Wednesday, February 9, 2011


Those of us in the DOC have been dealing with the recent loss of six PWDs (people with diabetes) around the world for the last few weeks.  Six people whose lives were cut short by D.  There have been some beautiful, and quite moving, posts about it by Kelly, Scott, Lindsey, and Lexi.

But the one that really got me was Scott's follow-up post, Chillingly Familiar Graphs.  You should read it, really.  Because it deals with the one thing that scares the living daylight out of me.

When someone asks me what my greatest fear is, that's what I tell them--night time lows.  And I'm not exaggerating.  Just thinking about it makes me break out in a cold sweat, so I try to to really ever think about it.

But after reading Scott's post, how could I not think about it?  Lows during the night happen to all T1s.  And usually we wake-up and we're fine.

But sometimes we don't wake up.  I myself have had three occasions where I did not wake up.

When I was 12, I had three low-induced seizures in the middle of the night.  Two were at home, and the third was at an overnight camping trip with a church group.  Paramedics were called for the two I had at home.  Somehow, someway, my parents woke up when I could not.

And the one at camp succeeded in traumatizing my Sunday school leaders (good family friends whom I adore).  I was in a cabin full of girls, so someone must have woken up and gotten the grown-ups.

I don't really remember much about any of them.  The one thing I do remember about all three--throwing up afterwards! Did I mention I HATE vomit?

The seizures were quite traumatic for my parents too.  They remember it.  I don't.  As I've mentioned before, aftter the seizures, my mom woke me up every night at 2-3 am to check my blood sugar.  Check, eat, back to bed.  All to prevent another seizure.

My pediatric endo determined that my long-acting insulin was peaking in the middle of the night and causing me to drop like a rock.  Remember NPH and Ultra-Lente?  Anyone?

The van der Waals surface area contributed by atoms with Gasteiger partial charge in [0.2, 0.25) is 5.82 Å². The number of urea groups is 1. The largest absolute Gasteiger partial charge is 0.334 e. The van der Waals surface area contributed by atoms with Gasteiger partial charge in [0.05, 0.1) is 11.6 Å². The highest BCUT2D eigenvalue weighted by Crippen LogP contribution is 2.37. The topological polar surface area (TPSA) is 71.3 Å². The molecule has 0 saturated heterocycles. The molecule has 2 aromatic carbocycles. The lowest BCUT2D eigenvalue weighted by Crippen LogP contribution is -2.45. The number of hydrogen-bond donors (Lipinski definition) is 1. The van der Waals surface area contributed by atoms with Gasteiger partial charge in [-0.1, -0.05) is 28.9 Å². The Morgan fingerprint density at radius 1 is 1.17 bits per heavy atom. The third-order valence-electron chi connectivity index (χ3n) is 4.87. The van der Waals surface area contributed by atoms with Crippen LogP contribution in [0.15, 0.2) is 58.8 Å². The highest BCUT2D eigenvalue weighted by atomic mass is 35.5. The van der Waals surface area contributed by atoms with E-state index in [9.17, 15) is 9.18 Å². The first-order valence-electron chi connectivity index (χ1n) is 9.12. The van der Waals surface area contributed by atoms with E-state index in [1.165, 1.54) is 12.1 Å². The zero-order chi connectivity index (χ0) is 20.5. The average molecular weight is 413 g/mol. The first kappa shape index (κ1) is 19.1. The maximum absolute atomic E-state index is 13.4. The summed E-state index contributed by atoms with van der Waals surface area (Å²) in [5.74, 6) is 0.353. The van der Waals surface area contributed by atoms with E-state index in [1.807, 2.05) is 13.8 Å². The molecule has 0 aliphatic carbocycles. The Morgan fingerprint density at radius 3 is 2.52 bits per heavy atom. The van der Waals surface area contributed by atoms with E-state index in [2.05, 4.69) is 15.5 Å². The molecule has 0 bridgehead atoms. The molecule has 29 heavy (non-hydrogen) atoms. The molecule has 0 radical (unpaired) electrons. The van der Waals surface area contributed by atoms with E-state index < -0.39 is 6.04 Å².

This led to me getting an insulin pump less than one month after I turned 14.  They didn't stick pumps on kids back then like they do now. Pumps just weren't as common overall.  But my parents and my endo fought the insurance company tooth and nail to get that pump for me.  It was epic.

So it's not an exaggeration to say that my pump saved my life, not to mention my sanity (and my mom's).     Not that I don't still have lows at night.  Because I do.

And that's what scares me.  I may not remember the seizures, but I know they have affected me.  Because there's few things I can think of that scare me more than the thought of having another seizure...or worse...

It's not like I think about it all the time, but all it takes is a night time low here and there to send my mind reeling.  Since I've gotten the CGM, I do feel a little better about it.  My CGM has woken me up for a few lows already, so it provides a certain level of security.

But still.  I'm trying to retrain myself not to be nervous about a bedtime bg of under 150 if I'm holding steady.  The fear is always there, buried in my subconscious, lurking.

What's your greatest fear?


  1. Great post Jess!

    I think this is the one thing we all fear. I seriously go to bed every night wondering if I'll wake up in the morning.
    MY DH travels alot, so while he's home I feel a bit more secure knowing that if I go low, I'll thrash around or do something that might wake him up. But, when he's traveling. . .I have a really hard time going to sleep at night. I make sure I'm in the 150 range before nodding off, just in case.

    I'm hoping to get a CGM some time this year. Until then. . I pray. . Now I lay me down to sleep. . .

  2. Wonderful post. My fear too. When I see a 120 flatline on dex and 116 on his meter I want so much to just go back to bed but I cant. I either give something or get in bed with him. My hand on his chest and check every 2 hrs. All the while grasping dex.

    I fear losing him in his sleep. Or at school cause someone didnt act fast enough.

    Thank you for sharing your fears too. ((hug))

  3. Brave post Jess. It's sometimes hard for us to talk about these scary things. In many ways I feel that it's best to let these things alone - but when I think about it, it is probably good to talk about them.

    Thanks for sharing, and being brave enough to talk about it.

  4. DIB is my greatest fear for Joe...followed in a close second by "depression" due to "D" and followed by Joe letting "D" stand in his way in attaining his dreams.

    I LOVE you and YOUR MOM! She sounds like a "D" Super Hero to me Jess. (((HUGS)))

  5. DIB is my fear too and I remember when it wasn't. I miss when it wasn't (ignorance may actually be bliss?). It's hard to believe after having D for 33+ yrs that I had no clue what DIB was until a few years ago. I also see how dependent I am on the Dexcom sleeping on the pillow beside me and that dependency scares me too. I agree with Scott, brave post! Well done. xo